Finally we also used the Spot Healing Brush tool to “heal out” the utility wires. Here is a short-cut for healing out a straight line. Click the beginning of the area with the spot healing brush, then hold shift and click the end of the line. Shift causes the brush to be applied in a straight line between the first and second clicked points. The shift-trick works with almost all brushes. Two other tricks with the spot healing brush tool are to:

  • Start where the surrounding area has a predictable substitution (not a busy area) and work outward from there
  • Use as small a brush as you reasonably can

For example you can adjust the spot healing tool brush size to about double the width of the utility line, then click the healing brush tool where the arrows point below. Next work your way outward toward the tree on one side, then the other.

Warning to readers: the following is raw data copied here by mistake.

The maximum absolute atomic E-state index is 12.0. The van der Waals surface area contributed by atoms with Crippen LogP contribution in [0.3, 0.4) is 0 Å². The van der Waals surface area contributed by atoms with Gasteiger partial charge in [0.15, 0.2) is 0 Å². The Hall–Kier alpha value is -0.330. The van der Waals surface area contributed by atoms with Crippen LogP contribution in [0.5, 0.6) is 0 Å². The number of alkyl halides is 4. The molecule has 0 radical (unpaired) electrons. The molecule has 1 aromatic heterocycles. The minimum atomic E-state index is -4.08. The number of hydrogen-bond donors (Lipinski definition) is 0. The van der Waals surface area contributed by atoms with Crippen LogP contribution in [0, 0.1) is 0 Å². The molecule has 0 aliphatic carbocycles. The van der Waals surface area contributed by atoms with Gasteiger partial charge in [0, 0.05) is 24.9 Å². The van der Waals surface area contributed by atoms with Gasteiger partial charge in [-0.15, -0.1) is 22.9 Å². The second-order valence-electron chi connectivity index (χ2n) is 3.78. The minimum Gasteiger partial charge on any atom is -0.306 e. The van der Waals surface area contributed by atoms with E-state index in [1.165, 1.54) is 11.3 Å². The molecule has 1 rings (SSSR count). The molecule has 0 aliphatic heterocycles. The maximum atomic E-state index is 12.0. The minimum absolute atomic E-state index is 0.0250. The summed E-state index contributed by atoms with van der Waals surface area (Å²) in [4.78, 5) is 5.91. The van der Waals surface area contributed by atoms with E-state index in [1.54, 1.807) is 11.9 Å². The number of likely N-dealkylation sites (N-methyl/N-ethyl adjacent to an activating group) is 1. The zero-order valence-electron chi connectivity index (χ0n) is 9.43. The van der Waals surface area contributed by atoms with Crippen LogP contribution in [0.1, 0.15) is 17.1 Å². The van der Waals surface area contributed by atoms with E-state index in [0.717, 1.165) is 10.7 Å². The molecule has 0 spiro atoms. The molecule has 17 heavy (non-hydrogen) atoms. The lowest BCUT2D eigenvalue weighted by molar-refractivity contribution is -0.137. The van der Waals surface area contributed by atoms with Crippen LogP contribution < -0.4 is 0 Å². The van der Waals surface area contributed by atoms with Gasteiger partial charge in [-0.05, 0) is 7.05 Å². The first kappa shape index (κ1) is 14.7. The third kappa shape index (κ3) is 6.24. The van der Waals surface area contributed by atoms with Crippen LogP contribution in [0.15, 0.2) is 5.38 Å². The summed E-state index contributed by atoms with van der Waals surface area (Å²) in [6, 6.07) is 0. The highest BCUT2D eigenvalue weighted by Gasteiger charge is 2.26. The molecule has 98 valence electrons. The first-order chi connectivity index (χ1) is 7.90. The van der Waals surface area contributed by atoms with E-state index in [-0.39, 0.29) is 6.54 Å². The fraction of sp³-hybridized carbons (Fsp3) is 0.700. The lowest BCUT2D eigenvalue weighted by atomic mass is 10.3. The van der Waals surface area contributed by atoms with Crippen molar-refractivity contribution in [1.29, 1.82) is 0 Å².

Here is a summary of the steps taken – not including the palm frond “naturalization” or spot healing described above.One more trick worth noting… the histogram shown on the Curves adjustment will give you a clue what may need adjustment.

Want to know what we consider the top 5 most used photo editing skills? Read here (and part 2 and part 3).

Adding Special Touches to Your Astro Landscape

1000 ISO, f/2, 3 minute exposure with some augmented stars

Because stars are pinpoints of light, the camera does not capture them as our eyes see them. To our eyes, brighter stars stand out more noticeably than dimmer ones. At a workshop in Alabama Hills, one of the participants, Julian Köpke, was using a diffusion filter so the stars captured would look more like you see with the naked eye. Sometimes nature provides its own diffusion filter in the form of high, thin cirrus clouds as shown below. The large bright orb is the star Sirius in the constellation Canus Major (Big Dog). The orange star near the top of the frame is Betelgeuse in the constellation Orion. One nice thing about the blur that the clouds added is the star color is more noticeable. But the diffusion here is not uniform because the belt stars (Alnitak, Alnilam and Mintaka) and “corner” stars (Bellatrix, Rigel, Saiph) in Orion are all noticeably brighter than the surrounding stars while in this photo only Betelgeuse and Rigel stand out.